EV Battery Prices Fall 40% In 2 Years −


Published on July 4th, 2013 | by Zach


EV Battery Prices Fall 40% In 2 Years

One of the hardest and most critical factors to project when it comes to electric vehicles is the price of batteries, which make up a huge portion of an EV’s price. However, the trend is pretty obvious.

As this graph below shows, EV battery prices have fallen 40% since 2010. Regarding the future, BMW board member Ian Robertson says, “in the next three to four years there will be more progress in battery development than in the previous 100 years.” Here’s a Bloomberg New Energy Finance graph on recent and projected trends:

Lithium ion battery experience curve

When it comes to total ownership costs, EVs are already cheaper than gasmobiles for many people. As battery prices continue to drop, more and more EVs will be cheaper from Day 1. At such a point, what we be the rationale for buying a gasmobile? If range is the only remaining issue (and that shouldn’t even be an issue within a few years), people can simply rent a car once in awhile for those long-distance trips. Doing so would be far, far cheaper than buying a gasmobile for that occasional need. (And, as noted above, it’s already more logical for many people to go the electric route on a total cost of ownership basis and simply rent a gasmobile when in need.)


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About the Author

is the director of CleanTechnica, the most popular cleantech-focused website in the world, and Planetsave, a world-leading green and science news site. He has been covering green news of various sorts since 2008, and he has been especially focused on solar energy, electric vehicles, and wind energy since 2009.

Aside from his work on CleanTechnica and Planetsave, he’s the founder and director of Solar Love, EV Obsession, and Bikocity.

Zach has long-term investments in TSLA, SCTY, FSLR, SPWR, SEDG, & ABB. After years of covering solar and EVs, he simply had a lot of faith in these companies and felt like they were good companies to invest in as a portion of his retirement strategy.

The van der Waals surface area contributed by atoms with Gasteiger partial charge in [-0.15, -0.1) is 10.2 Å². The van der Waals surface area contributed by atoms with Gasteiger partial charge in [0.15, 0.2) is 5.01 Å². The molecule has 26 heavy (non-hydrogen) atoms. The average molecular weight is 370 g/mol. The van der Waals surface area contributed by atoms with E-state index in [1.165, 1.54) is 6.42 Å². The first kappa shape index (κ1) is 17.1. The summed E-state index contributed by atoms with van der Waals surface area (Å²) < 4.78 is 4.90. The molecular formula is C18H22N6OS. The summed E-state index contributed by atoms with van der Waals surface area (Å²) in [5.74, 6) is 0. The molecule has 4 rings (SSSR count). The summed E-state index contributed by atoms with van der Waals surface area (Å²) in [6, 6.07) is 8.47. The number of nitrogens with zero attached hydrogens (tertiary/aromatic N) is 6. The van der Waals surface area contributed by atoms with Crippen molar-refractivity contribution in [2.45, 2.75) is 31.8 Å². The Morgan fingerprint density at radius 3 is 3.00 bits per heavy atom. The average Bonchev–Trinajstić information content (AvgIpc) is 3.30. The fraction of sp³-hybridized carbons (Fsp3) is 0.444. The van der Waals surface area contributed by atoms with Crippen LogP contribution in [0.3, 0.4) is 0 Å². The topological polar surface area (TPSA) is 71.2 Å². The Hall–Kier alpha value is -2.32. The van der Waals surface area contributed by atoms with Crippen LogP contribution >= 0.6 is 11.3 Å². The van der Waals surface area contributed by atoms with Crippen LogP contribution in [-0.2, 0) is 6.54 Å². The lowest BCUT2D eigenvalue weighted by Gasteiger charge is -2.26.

To connect with Zach on some of your favorite social networks, go to ZacharyShahan.com and click on the relevant buttons.

  • J_JamesM

    Someone really needs to alert graph-makers everywhere that log scales are a terrible, awful idea that should never be used to visually represent anything when proportional scales can be used instead.

    • Martin Vermeer

      On the contrary! Log-log scales depict a power law as a straight line, making visual judgement of goodness-of-fit and extrapolation trivial.

      • J_JamesM

        I beg to differ. They make it extremely difficult to grasp the proportional change over time, something that might be more important than extrapolating trends (which is usually bad policy to begin with). For example, if you were to represent population growth over time with log scales, it would probably look like a boring line. If it were proportional, you would be able to see much easier how quickly it increases.

    • Joe Dick

      Hey, J_JamesM, I do a simplified graph for Scientific American, and you insultingly called it “stupid” and endlessly decried it in public of late, despite my link to an Imperial College of London Article of a log-log graph. Which is it? Make a simple graph to get the point across, or plot it correctly?

      I’m reminded of Robert Heinlein, and “The Notebooks of Lazarus Long”:

      “Anyone who cannot cope with mathematics is not fully human. At best he is a tolerable subhuman who has learned to wear shoes.”

      You go around harassing anyone that tries to enlighten the world about technology and its uses, and those who disabuse the opportunity by selling snake oil, and when confronted with a simple graph, complain that it’s not complex enough, and confronted with one that explains the full truth, you complain all the louder.

      Cope with the mathematics, and its graphical representation, or shut the heck up.

  • Robert Maybeth

    the cords will be vandalized. Can there be any doubt at all. THATS the reason for a gasmobile.

  • MorinMoss

    Zach, time for an update on this one, wouldn’t you say? It’s been 2.5 yrs and a lot of EVs sold since this was published.

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